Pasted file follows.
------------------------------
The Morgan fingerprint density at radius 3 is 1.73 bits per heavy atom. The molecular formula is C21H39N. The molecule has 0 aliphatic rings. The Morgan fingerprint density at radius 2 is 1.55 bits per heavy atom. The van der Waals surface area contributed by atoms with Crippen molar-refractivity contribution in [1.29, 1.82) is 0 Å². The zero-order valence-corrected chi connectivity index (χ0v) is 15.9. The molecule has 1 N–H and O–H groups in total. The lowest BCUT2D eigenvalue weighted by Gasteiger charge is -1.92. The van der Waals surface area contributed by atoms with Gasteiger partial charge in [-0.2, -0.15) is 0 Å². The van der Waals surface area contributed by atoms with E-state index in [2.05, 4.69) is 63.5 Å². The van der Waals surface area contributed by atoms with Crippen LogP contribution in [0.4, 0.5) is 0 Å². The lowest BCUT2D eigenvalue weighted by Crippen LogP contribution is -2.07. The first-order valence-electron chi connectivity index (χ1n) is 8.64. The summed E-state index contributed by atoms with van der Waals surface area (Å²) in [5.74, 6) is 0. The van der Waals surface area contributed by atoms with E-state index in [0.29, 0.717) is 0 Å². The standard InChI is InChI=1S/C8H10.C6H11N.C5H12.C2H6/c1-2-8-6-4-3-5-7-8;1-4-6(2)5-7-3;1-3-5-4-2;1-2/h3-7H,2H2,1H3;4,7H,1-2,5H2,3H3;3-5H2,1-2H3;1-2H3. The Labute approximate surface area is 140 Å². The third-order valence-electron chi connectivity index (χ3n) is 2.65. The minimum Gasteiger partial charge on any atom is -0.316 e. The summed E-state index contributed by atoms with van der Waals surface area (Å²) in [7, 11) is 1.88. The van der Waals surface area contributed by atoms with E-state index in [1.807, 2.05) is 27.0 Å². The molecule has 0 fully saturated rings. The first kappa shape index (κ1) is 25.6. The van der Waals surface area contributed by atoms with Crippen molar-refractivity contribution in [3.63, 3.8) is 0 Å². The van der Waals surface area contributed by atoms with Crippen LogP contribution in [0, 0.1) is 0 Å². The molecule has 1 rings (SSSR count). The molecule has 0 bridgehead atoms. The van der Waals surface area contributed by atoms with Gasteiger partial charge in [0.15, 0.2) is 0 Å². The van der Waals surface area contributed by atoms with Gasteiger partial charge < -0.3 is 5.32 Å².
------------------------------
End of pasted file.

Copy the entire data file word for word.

The Morgan fingerprint density at radius 3 is 1.73 bits per heavy atom. The molecular formula is C21H39N. The molecule has 0 aliphatic rings. The Morgan fingerprint density at radius 2 is 1.55 bits per heavy atom. The van der Waals surface area contributed by atoms with Crippen molar-refractivity contribution in [1.29, 1.82) is 0 Å². The zero-order valence-corrected chi connectivity index (χ0v) is 15.9. The molecule has 1 N–H and O–H groups in total. The lowest BCUT2D eigenvalue weighted by Gasteiger charge is -1.92. The van der Waals surface area contributed by atoms with Gasteiger partial charge in [-0.2, -0.15) is 0 Å². The van der Waals surface area contributed by atoms with E-state index in [2.05, 4.69) is 63.5 Å². The van der Waals surface area contributed by atoms with Crippen LogP contribution in [0.4, 0.5) is 0 Å². The lowest BCUT2D eigenvalue weighted by Crippen LogP contribution is -2.07. The first-order valence-electron chi connectivity index (χ1n) is 8.64. The summed E-state index contributed by atoms with van der Waals surface area (Å²) in [5.74, 6) is 0. The van der Waals surface area contributed by atoms with E-state index in [0.29, 0.717) is 0 Å². The standard InChI is InChI=1S/C8H10.C6H11N.C5H12.C2H6/c1-2-8-6-4-3-5-7-8;1-4-6(2)5-7-3;1-3-5-4-2;1-2/h3-7H,2H2,1H3;4,7H,1-2,5H2,3H3;3-5H2,1-2H3;1-2H3. The Labute approximate surface area is 140 Å². The third-order valence-electron chi connectivity index (χ3n) is 2.65. The minimum Gasteiger partial charge on any atom is -0.316 e. The summed E-state index contributed by atoms with van der Waals surface area (Å²) in [7, 11) is 1.88. The van der Waals surface area contributed by atoms with E-state index in [1.807, 2.05) is 27.0 Å². The molecule has 0 fully saturated rings. The first kappa shape index (κ1) is 25.6. The van der Waals surface area contributed by atoms with Crippen molar-refractivity contribution in [3.63, 3.8) is 0 Å². The van der Waals surface area contributed by atoms with Crippen LogP contribution in [0, 0.1) is 0 Å². The molecule has 1 rings (SSSR count). The molecule has 0 bridgehead atoms. The van der Waals surface area contributed by atoms with Gasteiger partial charge in [0.15, 0.2) is 0 Å². The van der Waals surface area contributed by atoms with Gasteiger partial charge < -0.3 is 5.32 Å².